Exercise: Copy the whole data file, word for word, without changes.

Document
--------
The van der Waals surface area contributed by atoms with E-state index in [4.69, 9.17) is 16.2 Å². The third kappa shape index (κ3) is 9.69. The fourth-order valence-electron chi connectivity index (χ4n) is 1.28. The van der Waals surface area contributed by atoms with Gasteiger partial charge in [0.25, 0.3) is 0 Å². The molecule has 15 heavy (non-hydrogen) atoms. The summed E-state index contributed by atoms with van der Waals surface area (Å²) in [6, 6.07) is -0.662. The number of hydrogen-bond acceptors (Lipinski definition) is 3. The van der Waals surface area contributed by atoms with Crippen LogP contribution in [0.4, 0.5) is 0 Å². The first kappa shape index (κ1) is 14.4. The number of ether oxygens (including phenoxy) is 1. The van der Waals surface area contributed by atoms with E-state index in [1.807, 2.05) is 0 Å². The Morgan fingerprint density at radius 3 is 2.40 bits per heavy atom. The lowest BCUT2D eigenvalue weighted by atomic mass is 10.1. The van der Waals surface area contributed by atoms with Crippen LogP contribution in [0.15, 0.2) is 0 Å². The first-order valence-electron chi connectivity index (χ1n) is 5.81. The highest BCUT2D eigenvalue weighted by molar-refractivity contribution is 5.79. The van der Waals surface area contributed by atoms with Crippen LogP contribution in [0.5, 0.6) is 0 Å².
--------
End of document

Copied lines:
The van der Waals surface area contributed by atoms with E-state index in [4.69, 9.17) is 16.2 Å². The third kappa shape index (κ3) is 9.69. The fourth-order valence-electron chi connectivity index (χ4n) is 1.28. The van der Waals surface area contributed by atoms with Gasteiger partial charge in [0.25, 0.3) is 0 Å². The molecule has 15 heavy (non-hydrogen) atoms. The summed E-state index contributed by atoms with van der Waals surface area (Å²) in [6, 6.07) is -0.662. The number of hydrogen-bond acceptors (Lipinski definition) is 3. The van der Waals surface area contributed by atoms with Crippen LogP contribution in [0.4, 0.5) is 0 Å². The first kappa shape index (κ1) is 14.4. The number of ether oxygens (including phenoxy) is 1. The van der Waals surface area contributed by atoms with E-state index in [1.807, 2.05) is 0 Å². The Morgan fingerprint density at radius 3 is 2.40 bits per heavy atom. The lowest BCUT2D eigenvalue weighted by atomic mass is 10.1. The van der Waals surface area contributed by atoms with Crippen LogP contribution in [0.15, 0.2) is 0 Å². The first-order valence-electron chi connectivity index (χ1n) is 5.81. The highest BCUT2D eigenvalue weighted by molar-refractivity contribution is 5.79. The van der Waals surface area contributed by atoms with Crippen LogP contribution in [0.5, 0.6) is 0 Å².